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  “PERCEPTION” – “The Farmington Canal” – 1959 “Perception”, so-named by director Harry Parcell, was a Channel 3 public affairs program, produced in cooperation with the Hartford Board of Education. In fact, in the ten years or so that I was privileged to host it, we never once consulted with “the board”, nor did they ever offer any input. There is a good chance, now that I look back, that they didn’t even know it was on the air. We created our own content and the show very often served as a dramatic outlet for our talented staff as well as others in the community. These were still the early days of television. Videotape had just been introduced which allowed us to record the program on a Thursday or Friday evening for playback on Sunday morning at 9:30.

Joe Lorraine was one of the engineers assigned to the Ampex video recorder which was the size of a Volkswagen sedan, as I recall.. One night, we taped a drama starring Ronnie Rolly as Thaddeus Lowe, a reconnaissance balloonist during the Civil War. In one crucial scene. the floor manager’s arm suddenly thrust out from the left side of the frame to give a cue to the actors. It was a blemish, to say the least. Following the taping, I asked Joe if he could remove those few frames from the tape. After about a half hour, during which he carefully painted the tape with a magnetic liquid in order to see the pulses, he made the diagonal cut and spliced the two ends together. The floor manager’s arm had disappeared and the picture didn’t even jump or roll. I couldn’t believe it.

Radio producer Paul Gionfriddo wrote several scripts for us. One day in 1959 he came to me with an idea. “I want to do the story of the Farmington Canal”, he said. Always grateful for ideas I immediately said ‘yes’.

Paul and I drove out to Farmington and found a spot where the banks and the “ditch” could still be discerned. We probably dispatched Dick Heinz or Bob Dwyer to film it but, after more than 50 years, I can’t be sure.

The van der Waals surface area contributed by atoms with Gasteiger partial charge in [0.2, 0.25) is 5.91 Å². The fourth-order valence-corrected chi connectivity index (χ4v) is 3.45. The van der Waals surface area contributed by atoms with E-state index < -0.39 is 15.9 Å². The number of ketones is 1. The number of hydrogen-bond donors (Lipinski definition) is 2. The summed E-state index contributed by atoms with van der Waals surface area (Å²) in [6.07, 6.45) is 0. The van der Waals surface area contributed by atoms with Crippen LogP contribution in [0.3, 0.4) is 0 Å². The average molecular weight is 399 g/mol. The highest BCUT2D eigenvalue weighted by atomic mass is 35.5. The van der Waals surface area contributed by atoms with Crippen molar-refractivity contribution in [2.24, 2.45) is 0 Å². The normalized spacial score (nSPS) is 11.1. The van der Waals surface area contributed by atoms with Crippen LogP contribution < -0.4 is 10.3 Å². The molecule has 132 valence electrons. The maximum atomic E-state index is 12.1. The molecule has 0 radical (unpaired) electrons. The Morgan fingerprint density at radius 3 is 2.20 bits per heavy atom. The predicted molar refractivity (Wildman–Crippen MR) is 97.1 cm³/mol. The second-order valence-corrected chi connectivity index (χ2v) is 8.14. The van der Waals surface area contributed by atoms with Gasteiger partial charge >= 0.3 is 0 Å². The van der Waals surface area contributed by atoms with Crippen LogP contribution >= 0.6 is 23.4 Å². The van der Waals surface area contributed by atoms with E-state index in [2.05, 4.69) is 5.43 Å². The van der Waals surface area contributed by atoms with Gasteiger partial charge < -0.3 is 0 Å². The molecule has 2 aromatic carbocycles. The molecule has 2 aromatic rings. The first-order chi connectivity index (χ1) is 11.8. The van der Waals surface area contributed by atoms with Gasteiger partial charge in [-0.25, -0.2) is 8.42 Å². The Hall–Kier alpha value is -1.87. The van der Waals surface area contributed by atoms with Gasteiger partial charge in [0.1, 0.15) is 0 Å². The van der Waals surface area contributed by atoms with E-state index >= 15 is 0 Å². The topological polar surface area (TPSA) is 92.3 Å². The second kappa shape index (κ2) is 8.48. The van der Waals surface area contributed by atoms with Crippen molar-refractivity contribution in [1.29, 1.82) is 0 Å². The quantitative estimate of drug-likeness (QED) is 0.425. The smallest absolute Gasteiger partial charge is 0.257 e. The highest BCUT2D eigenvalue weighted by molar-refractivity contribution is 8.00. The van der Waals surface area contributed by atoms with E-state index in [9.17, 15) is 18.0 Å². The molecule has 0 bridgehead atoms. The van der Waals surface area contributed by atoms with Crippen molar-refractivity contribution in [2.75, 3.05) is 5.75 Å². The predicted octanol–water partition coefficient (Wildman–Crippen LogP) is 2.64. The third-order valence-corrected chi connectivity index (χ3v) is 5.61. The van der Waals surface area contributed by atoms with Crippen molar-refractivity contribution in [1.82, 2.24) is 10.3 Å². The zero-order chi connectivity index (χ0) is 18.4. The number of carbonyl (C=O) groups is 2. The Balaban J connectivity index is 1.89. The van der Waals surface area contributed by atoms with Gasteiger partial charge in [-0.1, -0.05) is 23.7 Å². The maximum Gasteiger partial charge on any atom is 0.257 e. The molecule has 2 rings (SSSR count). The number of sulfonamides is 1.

Paul then wrote a script which called for “live” actors and voice-overs to tell the story. I believe Ronnie provided the on-camera actors while I corralled Bill Hennessey and Bob Ellsworth to do the VOs.

A young Trinity college student named Hans Bauer was recruited to write and perform an original song which told the story of the canal. Hans appeared on camera as he rolled out verse after verse while playing his acoustic guitar. He was incredibly talented.

In all probability Harry Parcell directed the show. I seem to recall that Jack Guckin was still a member of the floor crew at the time.

We were fortunate to have Bob Arel as our booth announcer I believe Bob did the opening announcement “live” on Sunday morning because he also gives the station I.D. before the program begins.

All that remains is the audio portion of the show. The videotape wasn’t “lost” as such. The two inch tape was simply recycled to be used over again the following week. Except for expensive (and not very satisfactory) kinescopes there was no way to make a copy in those days.

I can’t help but think that we all were in this business at a very special time. What we attempted to do back then would never even be considered today. I’m not trying to imply that we produced better television in those days. In fact, we didn’t. However, I am saying that, in all probability, we had more fun.

Dick Bertel September 17, 2010

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